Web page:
Constance Elizabeth Lowgren
Constance Elizabeth Lowgren was born in Leaf Valley, Minn. on Oct. 13,1927, and died at her home in Morro Bay on June 16, 2012.
Connie spent her early childhood in a gold mining camp near Chloride, Ariz., and in Chloride, where she went to a one room school house. She went to boarding school in the Bay Area for junior high. When World War II began and gold mining shut down, her family moved to Lemon Cove and her stepfather Milan C Richardson took up tungsten mining. Connie graduated from Exeter High School in the San Joaquin Valley in 1945. She attended Visalia Jr. College and worked summers at Sequoia National Park before moving to Santa Barbara, where she worked for the phone company and modeled for the Brooks Institute of Photography. There she met Carl Emil Lowgren Jr.; they were married in 1950, then shipped out to Sendai, Japan while Carl, a career soldier, served in Korea. They lived in Japan for four years, and had the first of what would wind up being six kids there. They spent a year at Ft. Lewis, Wash., and two years at Ft. Eielson, Ark., before moving to Duarte in 1957. They moved to Morro Bay in 1974 and spent the remainder of their lives there. Carl died in 1994.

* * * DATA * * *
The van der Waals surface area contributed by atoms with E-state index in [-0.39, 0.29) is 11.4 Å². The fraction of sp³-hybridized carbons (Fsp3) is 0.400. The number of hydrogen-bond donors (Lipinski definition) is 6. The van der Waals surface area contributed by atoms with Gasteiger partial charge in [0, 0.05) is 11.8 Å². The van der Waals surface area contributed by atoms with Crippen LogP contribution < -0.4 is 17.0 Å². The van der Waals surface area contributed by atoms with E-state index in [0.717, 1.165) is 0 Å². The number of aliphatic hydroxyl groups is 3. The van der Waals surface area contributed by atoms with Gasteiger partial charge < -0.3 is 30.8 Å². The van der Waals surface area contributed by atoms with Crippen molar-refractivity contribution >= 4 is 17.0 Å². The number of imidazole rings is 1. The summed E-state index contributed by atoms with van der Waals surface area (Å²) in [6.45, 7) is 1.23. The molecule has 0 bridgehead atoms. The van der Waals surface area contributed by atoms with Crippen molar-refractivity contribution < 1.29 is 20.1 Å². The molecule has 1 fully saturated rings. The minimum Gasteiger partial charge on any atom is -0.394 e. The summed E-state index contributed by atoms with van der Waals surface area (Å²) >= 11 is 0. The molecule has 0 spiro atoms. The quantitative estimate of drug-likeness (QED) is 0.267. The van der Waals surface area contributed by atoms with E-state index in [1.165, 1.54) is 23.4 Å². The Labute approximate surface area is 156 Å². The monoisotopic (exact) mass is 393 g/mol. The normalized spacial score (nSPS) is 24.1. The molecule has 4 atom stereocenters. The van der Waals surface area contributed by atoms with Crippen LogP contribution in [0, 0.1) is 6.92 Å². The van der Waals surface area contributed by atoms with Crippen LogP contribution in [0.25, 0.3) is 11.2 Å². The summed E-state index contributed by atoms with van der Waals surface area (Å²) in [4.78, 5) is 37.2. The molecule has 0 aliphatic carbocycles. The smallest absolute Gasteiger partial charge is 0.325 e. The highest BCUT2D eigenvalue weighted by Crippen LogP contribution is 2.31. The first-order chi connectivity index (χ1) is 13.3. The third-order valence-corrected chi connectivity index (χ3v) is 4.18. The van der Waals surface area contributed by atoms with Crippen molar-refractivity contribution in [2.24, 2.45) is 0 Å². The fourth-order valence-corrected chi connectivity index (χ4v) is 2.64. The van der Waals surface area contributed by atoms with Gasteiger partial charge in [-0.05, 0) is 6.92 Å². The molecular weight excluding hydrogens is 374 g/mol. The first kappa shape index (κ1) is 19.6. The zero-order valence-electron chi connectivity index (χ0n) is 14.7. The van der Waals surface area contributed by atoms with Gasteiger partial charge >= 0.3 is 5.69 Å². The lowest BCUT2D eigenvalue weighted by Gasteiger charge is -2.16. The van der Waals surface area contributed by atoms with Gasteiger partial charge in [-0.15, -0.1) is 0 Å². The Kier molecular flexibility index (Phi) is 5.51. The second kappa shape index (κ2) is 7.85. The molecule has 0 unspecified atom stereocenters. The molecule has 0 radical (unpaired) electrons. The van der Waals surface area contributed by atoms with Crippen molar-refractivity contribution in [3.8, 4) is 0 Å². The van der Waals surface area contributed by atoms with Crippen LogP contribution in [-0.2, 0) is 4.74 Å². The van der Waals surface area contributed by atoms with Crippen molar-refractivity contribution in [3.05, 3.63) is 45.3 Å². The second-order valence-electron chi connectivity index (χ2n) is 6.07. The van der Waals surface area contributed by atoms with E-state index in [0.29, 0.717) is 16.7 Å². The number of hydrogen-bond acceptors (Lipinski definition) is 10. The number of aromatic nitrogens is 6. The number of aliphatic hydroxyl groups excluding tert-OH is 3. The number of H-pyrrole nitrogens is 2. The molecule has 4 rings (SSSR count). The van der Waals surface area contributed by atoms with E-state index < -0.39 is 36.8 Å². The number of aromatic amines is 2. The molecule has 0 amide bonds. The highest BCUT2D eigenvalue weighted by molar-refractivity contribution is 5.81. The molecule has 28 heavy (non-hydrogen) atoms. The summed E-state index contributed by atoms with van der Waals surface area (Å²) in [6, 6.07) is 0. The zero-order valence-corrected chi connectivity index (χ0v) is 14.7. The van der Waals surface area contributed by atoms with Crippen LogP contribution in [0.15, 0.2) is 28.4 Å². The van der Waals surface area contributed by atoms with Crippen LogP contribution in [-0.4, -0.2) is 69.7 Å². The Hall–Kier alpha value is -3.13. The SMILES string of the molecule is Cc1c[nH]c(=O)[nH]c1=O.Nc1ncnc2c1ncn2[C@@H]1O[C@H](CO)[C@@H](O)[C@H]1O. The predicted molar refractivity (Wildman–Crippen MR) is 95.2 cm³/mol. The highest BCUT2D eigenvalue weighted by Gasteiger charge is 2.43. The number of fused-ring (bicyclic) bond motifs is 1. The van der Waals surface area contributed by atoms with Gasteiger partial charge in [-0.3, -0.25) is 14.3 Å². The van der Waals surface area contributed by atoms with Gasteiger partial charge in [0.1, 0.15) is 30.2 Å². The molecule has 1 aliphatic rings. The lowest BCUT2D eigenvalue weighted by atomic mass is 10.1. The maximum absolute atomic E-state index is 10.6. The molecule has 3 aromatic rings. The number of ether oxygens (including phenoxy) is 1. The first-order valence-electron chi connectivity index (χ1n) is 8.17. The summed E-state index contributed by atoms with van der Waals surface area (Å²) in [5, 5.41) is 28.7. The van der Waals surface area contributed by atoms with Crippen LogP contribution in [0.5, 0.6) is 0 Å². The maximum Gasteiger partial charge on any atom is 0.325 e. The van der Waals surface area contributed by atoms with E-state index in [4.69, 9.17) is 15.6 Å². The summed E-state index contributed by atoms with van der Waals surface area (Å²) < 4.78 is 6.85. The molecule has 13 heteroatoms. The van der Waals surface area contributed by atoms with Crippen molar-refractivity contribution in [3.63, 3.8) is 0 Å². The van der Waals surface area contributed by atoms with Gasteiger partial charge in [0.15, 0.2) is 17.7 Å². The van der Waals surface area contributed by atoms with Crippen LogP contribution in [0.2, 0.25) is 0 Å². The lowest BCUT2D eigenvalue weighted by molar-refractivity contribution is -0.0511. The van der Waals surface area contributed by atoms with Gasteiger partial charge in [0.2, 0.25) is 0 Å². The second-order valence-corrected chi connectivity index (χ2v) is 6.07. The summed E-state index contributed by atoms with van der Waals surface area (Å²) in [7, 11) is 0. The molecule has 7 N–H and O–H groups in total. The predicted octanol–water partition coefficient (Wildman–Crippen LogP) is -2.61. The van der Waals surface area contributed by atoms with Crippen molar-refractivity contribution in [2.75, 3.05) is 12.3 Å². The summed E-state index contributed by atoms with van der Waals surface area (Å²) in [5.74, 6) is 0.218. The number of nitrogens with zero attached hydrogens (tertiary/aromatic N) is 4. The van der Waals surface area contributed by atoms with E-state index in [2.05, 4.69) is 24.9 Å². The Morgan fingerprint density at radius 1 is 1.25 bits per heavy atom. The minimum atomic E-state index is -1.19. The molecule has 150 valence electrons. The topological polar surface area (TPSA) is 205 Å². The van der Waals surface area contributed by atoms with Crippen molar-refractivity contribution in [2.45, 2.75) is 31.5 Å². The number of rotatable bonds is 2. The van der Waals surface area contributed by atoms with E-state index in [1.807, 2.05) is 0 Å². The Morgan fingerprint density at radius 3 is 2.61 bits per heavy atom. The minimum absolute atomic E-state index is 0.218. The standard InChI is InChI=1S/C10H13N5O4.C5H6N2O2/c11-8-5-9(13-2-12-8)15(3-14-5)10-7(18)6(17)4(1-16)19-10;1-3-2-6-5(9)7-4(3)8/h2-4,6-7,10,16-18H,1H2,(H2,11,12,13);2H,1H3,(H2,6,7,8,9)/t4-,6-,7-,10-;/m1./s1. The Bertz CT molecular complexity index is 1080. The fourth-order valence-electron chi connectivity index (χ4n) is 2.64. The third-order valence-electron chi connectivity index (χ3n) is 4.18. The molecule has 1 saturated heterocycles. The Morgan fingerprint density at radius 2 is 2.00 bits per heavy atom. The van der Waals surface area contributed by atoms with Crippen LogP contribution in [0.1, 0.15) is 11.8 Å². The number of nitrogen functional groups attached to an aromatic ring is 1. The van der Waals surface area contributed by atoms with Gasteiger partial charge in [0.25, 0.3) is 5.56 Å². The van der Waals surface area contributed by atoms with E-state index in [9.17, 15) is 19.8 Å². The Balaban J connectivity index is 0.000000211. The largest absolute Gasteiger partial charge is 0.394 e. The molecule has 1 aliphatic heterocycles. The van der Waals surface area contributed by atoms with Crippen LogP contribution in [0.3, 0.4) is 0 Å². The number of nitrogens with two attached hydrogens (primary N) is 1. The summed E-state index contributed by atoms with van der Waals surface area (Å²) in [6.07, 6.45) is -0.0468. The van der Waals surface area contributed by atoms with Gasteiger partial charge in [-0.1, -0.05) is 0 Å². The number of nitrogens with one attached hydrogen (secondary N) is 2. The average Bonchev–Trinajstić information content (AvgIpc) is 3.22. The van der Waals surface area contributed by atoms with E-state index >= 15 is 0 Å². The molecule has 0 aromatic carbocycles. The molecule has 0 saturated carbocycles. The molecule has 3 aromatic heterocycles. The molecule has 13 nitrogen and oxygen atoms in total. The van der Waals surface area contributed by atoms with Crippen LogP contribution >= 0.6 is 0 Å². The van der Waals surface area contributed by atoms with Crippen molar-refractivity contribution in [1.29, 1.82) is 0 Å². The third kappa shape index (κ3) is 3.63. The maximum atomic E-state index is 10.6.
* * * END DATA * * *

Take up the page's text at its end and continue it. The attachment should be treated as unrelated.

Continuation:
Connie was a larger than life character out of a Western novel who lived through America’s golden age and thoroughly enjoyed all of it. She was a charismatic people person whose cheery and down home manner coupled with her prodigious memory made her a natural storyteller. She had a razor sharp mind and was interested in just about everything. Her knowledge of the land and people of Northwestern Arizona, the southern Sierra foothills and post-war Japan was encyclopedic, and was matched by her affection. She was an avid collector of Americana, Indian art and relics, orientalia and all manner of interesting and amusing natural objects and kitsch. Though a first rate raconteur, she was just as eager to hear stories as she was to tell them.
Connie embraced life as a never ending adventure and excitedly encouraged everyone to join along. She loved camping and imbued her children and grandchildren with her love of the outdoors and its human and natural history. Into her 80s she would routinely go off on forays into her beloved Mojave Desert, often alone. Although Connie was self-contained in many respects she loved people as much as she did her solitude, and was one of the most engaged, engaging and interesting people anyone who met her ever knew.
Connie is survived by four of her five sons, one daughter, seven grandchildren, and three great-grandchildren, as well as many honorary family members she gathered throughout the years.